As HUD reduces the amount of funding it provides to local housing authorities, it is trying to implement a change in basic philosophy for public housing: it is trying to force local units to serve fewer unemployed people. "HUD has told us that we really should start  marketing to and creating preferences for working people," Olvera said.  "We should not be serving the poorest of the poor. We should be serving working families because working families can pay some rents, which would help us and allow HUD to give less of a subsidy." If Madison  gave in to the new philosophy, it would have dire consequences for some of  the current residents of public housing. Another of the agenda items of the Bush administration is to force public housing authorities to adopt project-based accounting,      which may be antithetical to the mission of public housing, namely providing quality housing to low-income people and families.  "They';re requiring us to keep a detailed accounting of  expenditures and revenues per various projects," Olvera said.  "We've had housing going back to the 1940s, but it's something we've always maintained. In the private sector, they might  not invest in it. It might start to deteriorate and then they might unload it. There's always the depreciation aspect. We don't take depreciation on our properties because we are governmental entities. So, I      think that kind of thinking is flawed. We would just let it get run down and then unload it. We always try to maintain our housing. Our mission is different. It is the Bush administration's perspective that we should be more like the private sector. So if we find that we have a project that is losing money granted if you have a project you can't lease up because it needs repair, obviously you would do repairs so that it is marketable; we would unload it."
      The Bush administration is using a carrot and stick  approach to "persuading local governments to adopt the new accounting  procedures. While the stick is that public housing authorities may only receive 80 percent of what the HUD formula says they are entitled to, HUD has also said that if the local units adopt the new accounting procedures  by October 15, they'll restore the local unit;s funding to 95percent. That're every housing unit's funding to 95 percent.         "I went to this training in Chicago to learn how  to do this new accounting system," Olvera said. "The trainer  told us that there was concern that HUD doesn't have the money to give back 95 percent of the cuts to everyone. So his thinking was they will be looking for reasons to disqualify you. So people have to put in a perfect submission, otherwise they just don't have the money.  Hopefully, we can get the money back. I'm working now to submit a      proposal to meet their deadline of October 15th. But I have to be concerned  that if I didn't put a comma in that they will disqualify us."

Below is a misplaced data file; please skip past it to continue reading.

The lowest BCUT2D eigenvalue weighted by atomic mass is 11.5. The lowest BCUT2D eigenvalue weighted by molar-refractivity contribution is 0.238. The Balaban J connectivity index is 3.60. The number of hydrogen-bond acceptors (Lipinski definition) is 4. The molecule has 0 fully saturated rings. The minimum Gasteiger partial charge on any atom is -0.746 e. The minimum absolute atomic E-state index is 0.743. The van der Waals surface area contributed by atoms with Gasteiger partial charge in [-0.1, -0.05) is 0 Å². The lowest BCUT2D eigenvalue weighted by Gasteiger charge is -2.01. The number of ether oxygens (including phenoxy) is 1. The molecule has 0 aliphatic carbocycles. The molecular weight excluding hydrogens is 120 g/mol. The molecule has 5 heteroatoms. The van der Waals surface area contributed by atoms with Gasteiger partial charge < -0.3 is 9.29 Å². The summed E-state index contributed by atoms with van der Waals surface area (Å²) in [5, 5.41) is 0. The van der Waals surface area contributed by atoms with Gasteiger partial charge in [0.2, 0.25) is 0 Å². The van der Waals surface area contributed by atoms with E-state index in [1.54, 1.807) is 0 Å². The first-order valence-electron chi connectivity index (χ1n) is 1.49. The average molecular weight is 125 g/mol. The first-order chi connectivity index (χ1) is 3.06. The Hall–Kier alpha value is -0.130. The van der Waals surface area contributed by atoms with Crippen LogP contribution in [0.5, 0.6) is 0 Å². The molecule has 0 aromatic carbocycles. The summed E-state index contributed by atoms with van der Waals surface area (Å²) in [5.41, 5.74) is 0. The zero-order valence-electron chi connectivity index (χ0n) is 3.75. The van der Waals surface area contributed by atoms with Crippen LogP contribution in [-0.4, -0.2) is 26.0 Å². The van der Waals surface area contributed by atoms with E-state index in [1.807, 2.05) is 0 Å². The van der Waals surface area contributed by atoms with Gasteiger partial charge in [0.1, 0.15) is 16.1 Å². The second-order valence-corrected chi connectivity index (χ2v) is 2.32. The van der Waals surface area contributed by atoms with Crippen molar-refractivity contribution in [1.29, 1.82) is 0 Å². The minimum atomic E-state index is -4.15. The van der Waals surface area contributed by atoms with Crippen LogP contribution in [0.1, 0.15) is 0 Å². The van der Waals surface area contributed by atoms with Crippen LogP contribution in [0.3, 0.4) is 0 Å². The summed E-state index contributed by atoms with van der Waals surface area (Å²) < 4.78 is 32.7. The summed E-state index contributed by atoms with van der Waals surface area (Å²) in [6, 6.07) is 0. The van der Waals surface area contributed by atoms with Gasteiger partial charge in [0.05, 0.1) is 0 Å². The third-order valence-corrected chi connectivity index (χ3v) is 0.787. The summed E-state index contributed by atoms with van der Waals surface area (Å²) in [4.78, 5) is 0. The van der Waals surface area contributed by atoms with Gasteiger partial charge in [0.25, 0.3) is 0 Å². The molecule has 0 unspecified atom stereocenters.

Olvera and the city of Madison face some difficult  decisions in the months ahead. Ironically, it is the Bush administration with its "shrink government" attitude that is using the power  of the federal government to force local government to conform to its thinking. Madison's progressive tradition of providing quality public housing may depend upon Madison's ability to resist the federal government's efforts.
Madison Housing Units' Agustin Olvera
Public housing blues
by Jonathan Gramling
     Agustin Olvera, unit director for the city of Madison  Housing Operations Unit, was impressed with Madison's public housing' back in the early 1990s when he moved here. Olvera had seen the Cabrini' Greens in Chicago that stood out as blighted public housing. He also